I was in love once. Painfully in love.
When I was young, around eight, I began playing guitar. Soon I found what I wanted to do with my life, and I got so incredibly good; but my adoptive father, he hated it. His heart burned at me. He couldn’t stand it. This, in conjunction with his miserable marriage, made him behave awfully; and I believe it ran in his family that men just smacked around their sons whenever necessary, or even if just randomly because of some flash of anger. He never behaved that way towards his blood daughter, oddly enough.
By the time I was fifteen matters had escalated to the point that I was running away from home, for my life. I met kids in the next town over and by the time I was eighteen, I had formulated a band among this motley crew. These kids were mostly problem types, grown from criminal households, but I seemed to fit in, and they all loved my band because we were awesome.
Then she came onto the scene. I met her as a friend but eventually, I began going to her house — her grandfather’s house, that is — where she lived. She was only in that town because her parents, too, had gotten divorced. She was younger than me, and because her hometown was in yet another town, one where her father lived, she always seemed out of place living in these conditions, in that terrible town where we met.
She was beautiful, though, and I eventually went from being a good friend to her, to being in love with her. This grew to the point that I ended up missing a gig with the band because I opted to spend the evening with her instead. The band members weren’t too happy about that; but I didn’t seem to understand the full scope of the situation.
The job I had through all this was not a good one — random construction jobs; and so my life, in retrospect, was not at all together. It seemed that as time propelled forward, the more mixed up I became. I had no understanding of careers or planning for the future; I did crazy things with my crazy friends, but I came to stop taking my music seriously. And I think the young woman I fell in love with, she caught onto this. She liked me because I was enraptured by my music, but I became enraptured by her. I loved her immensely. I think this love, this need for the love she gave me, was based on the abuse I went through and the anger I felt about having been adopted — having been put in a position of being abused because my mother had put me up for adoption (a.k.a. abandonment issue). My adoptive father had been a terrorizing presence (and I still have nightmares about that bastard), and I think the trauma I went through made me an emotional cripple.
Nevertheless, I had the love of my life, and then all of the sudden I began to feel her slipping away. One day, she decided that I wasn’t the one for her. Not only was I not really in a band anymore, but my emotional problems must have been apparent. And thus she decided to end it.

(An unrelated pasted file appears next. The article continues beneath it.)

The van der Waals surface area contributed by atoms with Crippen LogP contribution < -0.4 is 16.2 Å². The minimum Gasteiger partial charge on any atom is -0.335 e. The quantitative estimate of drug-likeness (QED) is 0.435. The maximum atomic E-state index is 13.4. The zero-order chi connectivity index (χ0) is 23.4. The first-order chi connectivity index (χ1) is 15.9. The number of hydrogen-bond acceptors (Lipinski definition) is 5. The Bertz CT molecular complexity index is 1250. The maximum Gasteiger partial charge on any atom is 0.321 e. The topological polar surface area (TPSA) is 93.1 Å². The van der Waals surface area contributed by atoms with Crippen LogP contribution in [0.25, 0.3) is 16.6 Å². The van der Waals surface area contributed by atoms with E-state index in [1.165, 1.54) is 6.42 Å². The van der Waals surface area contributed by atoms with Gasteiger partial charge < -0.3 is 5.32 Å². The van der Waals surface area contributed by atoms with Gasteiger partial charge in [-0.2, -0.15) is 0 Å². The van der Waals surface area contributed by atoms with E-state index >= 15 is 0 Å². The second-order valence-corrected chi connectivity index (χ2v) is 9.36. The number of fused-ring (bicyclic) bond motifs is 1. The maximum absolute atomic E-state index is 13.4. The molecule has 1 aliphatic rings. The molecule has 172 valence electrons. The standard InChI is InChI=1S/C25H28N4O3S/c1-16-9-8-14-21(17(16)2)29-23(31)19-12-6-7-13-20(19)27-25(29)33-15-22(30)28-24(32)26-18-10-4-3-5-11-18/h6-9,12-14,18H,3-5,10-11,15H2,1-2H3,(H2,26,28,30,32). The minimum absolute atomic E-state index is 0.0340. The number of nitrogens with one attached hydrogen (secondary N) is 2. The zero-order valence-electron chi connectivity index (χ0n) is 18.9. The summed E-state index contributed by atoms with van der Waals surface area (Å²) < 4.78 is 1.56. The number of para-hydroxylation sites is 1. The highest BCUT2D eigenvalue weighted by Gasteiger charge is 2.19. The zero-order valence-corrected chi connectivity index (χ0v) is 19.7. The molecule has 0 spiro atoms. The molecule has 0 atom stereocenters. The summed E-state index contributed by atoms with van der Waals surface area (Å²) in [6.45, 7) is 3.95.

In this matter, I believe she didn’t know how to act and so she called on an ally to help explain how she felt. She had her father, of all people, sit there as she told me in blunt words, that she didn’t love me. This moment was completely and utterly nuts. The shock hit me so hard that my hands went into these strange tingling sensations, and they were visible. I remember her asking her father, right then and there, as though I were behind one-way glass, “What’s wrong with him?”
I also remember, once the tears started, how her father walked me to my truck, his grip holding the underside of my arm, telling me, “I know, it feels like someone just tore you a new asshole.” Fathers must love telling the young men who love their daughters to fuck off.
All these years later, here I am, recalling the matter. I remember that I did see her again afterwards, but things weren’t the same. One day, I held her in my arms, and then I drove off; and I never saw her again. For some reason, she called at Christmas time, but I was in outer space. I was pretty hurt, and I became terribly numb. I didn’t care about anything or anyone; and my house, the house I grew up in, was so desolate because the adoptive father had left since he divorced his wife; and this woman was hardly ever home. It was the perfect opportunity to become something of a zombie.
Strangely, even though I haven’t seen her since, I have these dreams from time to time, and I wake up thinking to myself, how interesting, because the dream seemed so real. To be sure, this young woman did love me immensely during the first half of our relationship, so I always wonder how much better my life could have been if I hadn’t been such a confused young adult.
Of course I am “over it” now; that was a long time ago. Nevertheless, I loved her deeply, and I wish I could have spent my life with her. I must have appeared pretty confused, even terrible, for her to have done that; maybe I’m still terrible. I’d give anything to be forgiven, to be allowed back in, but it’s way too late, and I totally understand the dynamic of the whole thing, from then till now.
That’s just the way life goes when you get older. You realize things.